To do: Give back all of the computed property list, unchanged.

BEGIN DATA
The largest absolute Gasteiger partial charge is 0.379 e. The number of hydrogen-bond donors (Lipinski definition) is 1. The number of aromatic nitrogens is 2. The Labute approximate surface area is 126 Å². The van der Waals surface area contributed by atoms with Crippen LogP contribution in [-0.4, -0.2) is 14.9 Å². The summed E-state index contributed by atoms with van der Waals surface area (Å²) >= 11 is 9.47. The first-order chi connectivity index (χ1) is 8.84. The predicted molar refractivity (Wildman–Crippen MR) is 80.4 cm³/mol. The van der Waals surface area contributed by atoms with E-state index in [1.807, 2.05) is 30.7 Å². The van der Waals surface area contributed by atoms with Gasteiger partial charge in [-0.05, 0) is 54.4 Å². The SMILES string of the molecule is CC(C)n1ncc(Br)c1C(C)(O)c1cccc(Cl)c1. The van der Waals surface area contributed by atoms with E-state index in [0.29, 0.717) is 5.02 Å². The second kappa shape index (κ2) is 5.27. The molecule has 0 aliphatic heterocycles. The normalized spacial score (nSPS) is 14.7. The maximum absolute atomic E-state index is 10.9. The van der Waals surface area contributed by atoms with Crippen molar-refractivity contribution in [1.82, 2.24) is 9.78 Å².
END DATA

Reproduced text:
The largest absolute Gasteiger partial charge is 0.379 e. The number of hydrogen-bond donors (Lipinski definition) is 1. The number of aromatic nitrogens is 2. The Labute approximate surface area is 126 Å². The van der Waals surface area contributed by atoms with Crippen LogP contribution in [-0.4, -0.2) is 14.9 Å². The summed E-state index contributed by atoms with van der Waals surface area (Å²) >= 11 is 9.47. The first-order chi connectivity index (χ1) is 8.84. The predicted molar refractivity (Wildman–Crippen MR) is 80.4 cm³/mol. The van der Waals surface area contributed by atoms with E-state index in [1.807, 2.05) is 30.7 Å². The van der Waals surface area contributed by atoms with Gasteiger partial charge in [-0.05, 0) is 54.4 Å². The SMILES string of the molecule is CC(C)n1ncc(Br)c1C(C)(O)c1cccc(Cl)c1. The van der Waals surface area contributed by atoms with E-state index in [0.29, 0.717) is 5.02 Å². The second kappa shape index (κ2) is 5.27. The molecule has 0 aliphatic heterocycles. The normalized spacial score (nSPS) is 14.7. The maximum absolute atomic E-state index is 10.9. The van der Waals surface area contributed by atoms with Crippen molar-refractivity contribution in [1.82, 2.24) is 9.78 Å².